The pyramids of Egypt are amongst the seven wonders of world. Historians, archeologists, and architects are still baffled as to how such great structures were built 4000 years ago in the absence of the latest technology available.
Although remarkable in structure, the purpose of the pyramids was not architectural but rather, religious. The Egyptians believed that all living people were given a ka. The ka was in essence a person's double, it was the life force and at death it parted from the body (Wisseman 9). It is for this reason that there was such extensive provision for the body, for the after life was to make certain that the ka had returned home. The Egyptians also believed that the ka was sustained if the flesh were preserved against hunger, violence and decay. Therefore, the Egyptians offered food and drink offerings to the dead. Moreover, the pyramids of Egypt were another way in which the Egyptians sought stability as a means to deathlessness. The stones were piled up with extreme patience as the pyramids were meant to have permanence and strength. The Egyptians reasoned that if people need the protection of buildings while alive, they also needed it after death. .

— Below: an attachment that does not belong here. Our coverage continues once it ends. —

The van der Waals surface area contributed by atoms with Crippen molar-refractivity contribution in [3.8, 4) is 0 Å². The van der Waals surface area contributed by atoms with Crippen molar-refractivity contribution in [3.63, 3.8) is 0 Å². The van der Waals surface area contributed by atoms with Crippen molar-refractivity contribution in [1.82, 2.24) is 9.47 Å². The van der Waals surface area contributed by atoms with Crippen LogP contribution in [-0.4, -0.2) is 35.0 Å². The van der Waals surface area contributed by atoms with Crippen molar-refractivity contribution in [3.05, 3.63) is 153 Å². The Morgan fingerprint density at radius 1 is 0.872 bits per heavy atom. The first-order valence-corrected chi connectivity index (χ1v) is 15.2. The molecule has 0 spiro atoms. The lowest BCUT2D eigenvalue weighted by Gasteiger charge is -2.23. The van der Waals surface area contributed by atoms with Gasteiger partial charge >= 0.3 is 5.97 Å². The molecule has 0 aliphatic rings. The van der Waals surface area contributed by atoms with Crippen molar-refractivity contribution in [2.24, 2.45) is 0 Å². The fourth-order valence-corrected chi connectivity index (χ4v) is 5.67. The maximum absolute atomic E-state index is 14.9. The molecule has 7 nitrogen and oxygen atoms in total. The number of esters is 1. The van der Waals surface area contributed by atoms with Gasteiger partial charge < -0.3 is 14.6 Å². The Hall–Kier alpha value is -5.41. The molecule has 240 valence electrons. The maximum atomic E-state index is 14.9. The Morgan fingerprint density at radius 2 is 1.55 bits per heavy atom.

Although the pyramids had similar function, the actual size, structure and interior design of each pyramid served as a representation of that Pharaoh and his ideology. Scholars claim that in the fourth dynasty, the massive pyramids of Giza were built through cruel and inhumane labor. Herodotus and Diodorus describe Khufu (the first Great Pyramid builder) as a Pharaoh that "compelled tens of thousands of men to work on his tomb, brought misery to the country, and shut down temples. Herodotus claimed [further] that Khufueven forced his daughter to prostitute herself to help finance the building" (Mieroop 75). Khafra, Khufu's son and builder of the second Great Pyramid, was portrayed in a similar light as his father.